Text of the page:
C D R e c o r d i n g s - Bach to the Future - Salon Music
Review by Paul Boekkooi (translated)
Bach is a young violinist with an older man’s soul. To put it differently: he can lift himself into the thought processes of musicians and composers of a past era. Some of them could not hide their musical character, temperament and consequent virtuosity. This had to come to the fore in their music.
A mixture of romantic or lively humouristic pieces can often become too much of a good thing. Not with Bach because he approaches them in his own way. The idioms and styles are chosen in such a way that they create enormous contrasts.
Yes, there are salon pieces, but also so much more. It is also helpful that Bach performs pieces composed or arranged by violinists like Heifetz and Kreisler. Quite a few new things can be discovered that will excite violin lovers: Cyril Scott’s Lotus Land, both Wieniawski’s pieces, Chanson Polonaise and Obertas, William Kroll’s enchanting Banjo and Fiddle, the brilliant sound personification of Masks from Prokofief’s Ballet Romeo and Juliet in Heifetz arrangement of Zarzycki’s Mazurka.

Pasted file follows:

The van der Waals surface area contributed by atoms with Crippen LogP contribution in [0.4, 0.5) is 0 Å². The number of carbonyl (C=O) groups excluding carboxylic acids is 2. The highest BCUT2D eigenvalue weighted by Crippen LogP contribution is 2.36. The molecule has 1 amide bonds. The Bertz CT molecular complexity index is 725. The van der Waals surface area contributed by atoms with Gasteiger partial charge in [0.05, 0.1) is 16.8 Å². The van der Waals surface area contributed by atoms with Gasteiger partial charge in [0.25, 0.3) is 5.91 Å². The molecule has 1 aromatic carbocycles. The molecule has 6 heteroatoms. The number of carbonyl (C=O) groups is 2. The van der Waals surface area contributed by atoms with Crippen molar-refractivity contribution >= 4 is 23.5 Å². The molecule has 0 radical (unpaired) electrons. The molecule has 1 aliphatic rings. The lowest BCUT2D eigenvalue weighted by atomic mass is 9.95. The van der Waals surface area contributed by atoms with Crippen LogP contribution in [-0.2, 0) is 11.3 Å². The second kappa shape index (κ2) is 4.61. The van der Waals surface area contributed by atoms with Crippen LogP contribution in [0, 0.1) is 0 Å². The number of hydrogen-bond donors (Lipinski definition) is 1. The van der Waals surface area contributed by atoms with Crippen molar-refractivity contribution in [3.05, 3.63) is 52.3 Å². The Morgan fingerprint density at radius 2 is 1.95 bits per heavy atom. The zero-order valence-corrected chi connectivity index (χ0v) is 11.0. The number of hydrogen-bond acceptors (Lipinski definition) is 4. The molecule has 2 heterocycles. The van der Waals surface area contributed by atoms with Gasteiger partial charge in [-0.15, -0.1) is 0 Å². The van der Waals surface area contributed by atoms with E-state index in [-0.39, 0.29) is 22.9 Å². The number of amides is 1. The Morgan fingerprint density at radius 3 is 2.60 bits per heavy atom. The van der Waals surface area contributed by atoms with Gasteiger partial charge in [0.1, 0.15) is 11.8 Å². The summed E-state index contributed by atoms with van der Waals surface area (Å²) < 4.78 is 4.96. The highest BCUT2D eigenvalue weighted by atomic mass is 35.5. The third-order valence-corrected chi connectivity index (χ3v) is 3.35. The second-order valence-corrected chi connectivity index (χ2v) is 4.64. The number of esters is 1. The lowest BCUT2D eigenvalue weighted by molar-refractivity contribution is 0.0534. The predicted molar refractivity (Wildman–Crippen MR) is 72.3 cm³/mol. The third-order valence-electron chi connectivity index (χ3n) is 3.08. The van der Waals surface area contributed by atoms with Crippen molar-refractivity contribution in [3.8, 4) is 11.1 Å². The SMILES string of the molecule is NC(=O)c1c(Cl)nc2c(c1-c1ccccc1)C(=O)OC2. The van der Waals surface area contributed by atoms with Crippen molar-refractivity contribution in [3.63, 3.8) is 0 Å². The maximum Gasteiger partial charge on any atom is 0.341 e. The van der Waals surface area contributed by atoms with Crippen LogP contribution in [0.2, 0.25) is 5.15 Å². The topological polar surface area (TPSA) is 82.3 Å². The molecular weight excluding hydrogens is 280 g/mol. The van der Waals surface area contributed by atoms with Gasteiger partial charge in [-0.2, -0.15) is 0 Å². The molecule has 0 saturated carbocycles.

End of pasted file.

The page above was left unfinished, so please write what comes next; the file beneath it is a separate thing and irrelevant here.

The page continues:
There is a lot of panache and passion in Bach’s performance. He knows how to let all elements of style speak idiomatically by the way he combines his bow action, vibrato, subtle sound renderings and contrasts.
For the rest Bach’s playing in the lyrical pieces is clearly focused on the singing voice. It is with the many character pieces that he triumphs in this production rendering the sound of the violin in the most natural way.
Track - Composer - Piece
04. Gardner - From the Canebrake
08. Debussy - Beau Soir - arr Heifetz
12. Scott - Lotus Land
13. Zarzycki - Mazurka
18. Kroll - Banjo and Fiddle
19. Glazunov - Grand Adagio from the ballet Raymonda
20. Ravel - Piece in the Form of a Habanera - arr Heifetz